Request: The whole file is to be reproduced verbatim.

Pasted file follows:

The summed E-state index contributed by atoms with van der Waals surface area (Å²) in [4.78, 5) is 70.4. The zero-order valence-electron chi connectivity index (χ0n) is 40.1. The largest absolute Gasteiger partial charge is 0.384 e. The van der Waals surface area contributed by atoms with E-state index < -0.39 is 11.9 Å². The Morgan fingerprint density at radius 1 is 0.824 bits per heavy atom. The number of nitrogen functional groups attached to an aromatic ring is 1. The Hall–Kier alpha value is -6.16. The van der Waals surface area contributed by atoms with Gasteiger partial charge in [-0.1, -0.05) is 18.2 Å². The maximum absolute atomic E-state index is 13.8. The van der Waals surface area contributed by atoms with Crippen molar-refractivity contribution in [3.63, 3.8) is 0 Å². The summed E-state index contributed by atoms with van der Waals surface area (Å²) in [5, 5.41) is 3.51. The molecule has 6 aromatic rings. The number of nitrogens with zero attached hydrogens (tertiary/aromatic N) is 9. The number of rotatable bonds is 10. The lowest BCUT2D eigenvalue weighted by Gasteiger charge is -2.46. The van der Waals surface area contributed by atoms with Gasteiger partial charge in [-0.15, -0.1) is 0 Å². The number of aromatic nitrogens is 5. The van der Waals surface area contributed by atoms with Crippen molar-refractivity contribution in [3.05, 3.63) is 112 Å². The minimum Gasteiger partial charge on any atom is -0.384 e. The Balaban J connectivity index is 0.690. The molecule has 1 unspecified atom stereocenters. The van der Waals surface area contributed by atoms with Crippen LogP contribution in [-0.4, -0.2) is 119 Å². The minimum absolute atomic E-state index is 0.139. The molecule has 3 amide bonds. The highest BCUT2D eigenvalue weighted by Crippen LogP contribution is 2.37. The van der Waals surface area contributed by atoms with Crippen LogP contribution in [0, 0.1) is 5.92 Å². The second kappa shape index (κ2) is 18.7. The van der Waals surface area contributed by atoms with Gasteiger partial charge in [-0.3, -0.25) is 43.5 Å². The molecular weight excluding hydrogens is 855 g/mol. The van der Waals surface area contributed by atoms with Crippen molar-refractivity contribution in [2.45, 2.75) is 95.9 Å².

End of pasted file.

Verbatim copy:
The summed E-state index contributed by atoms with van der Waals surface area (Å²) in [4.78, 5) is 70.4. The zero-order valence-electron chi connectivity index (χ0n) is 40.1. The largest absolute Gasteiger partial charge is 0.384 e. The van der Waals surface area contributed by atoms with E-state index < -0.39 is 11.9 Å². The Morgan fingerprint density at radius 1 is 0.824 bits per heavy atom. The number of nitrogen functional groups attached to an aromatic ring is 1. The Hall–Kier alpha value is -6.16. The van der Waals surface area contributed by atoms with Gasteiger partial charge in [-0.1, -0.05) is 18.2 Å². The maximum absolute atomic E-state index is 13.8. The van der Waals surface area contributed by atoms with Crippen molar-refractivity contribution in [3.63, 3.8) is 0 Å². The summed E-state index contributed by atoms with van der Waals surface area (Å²) in [5, 5.41) is 3.51. The molecule has 6 aromatic rings. The number of nitrogens with zero attached hydrogens (tertiary/aromatic N) is 9. The number of rotatable bonds is 10. The lowest BCUT2D eigenvalue weighted by Gasteiger charge is -2.46. The van der Waals surface area contributed by atoms with Gasteiger partial charge in [-0.15, -0.1) is 0 Å². The number of aromatic nitrogens is 5. The van der Waals surface area contributed by atoms with Crippen molar-refractivity contribution in [3.05, 3.63) is 112 Å². The minimum Gasteiger partial charge on any atom is -0.384 e. The Balaban J connectivity index is 0.690. The molecule has 1 unspecified atom stereocenters. The van der Waals surface area contributed by atoms with Crippen LogP contribution in [-0.4, -0.2) is 119 Å². The minimum absolute atomic E-state index is 0.139. The molecule has 3 amide bonds. The highest BCUT2D eigenvalue weighted by Crippen LogP contribution is 2.37. The van der Waals surface area contributed by atoms with Crippen LogP contribution in [0, 0.1) is 5.92 Å². The second kappa shape index (κ2) is 18.7. The van der Waals surface area contributed by atoms with Gasteiger partial charge in [-0.3, -0.25) is 43.5 Å². The molecular weight excluding hydrogens is 855 g/mol. The van der Waals surface area contributed by atoms with Crippen molar-refractivity contribution in [2.45, 2.75) is 95.9 Å².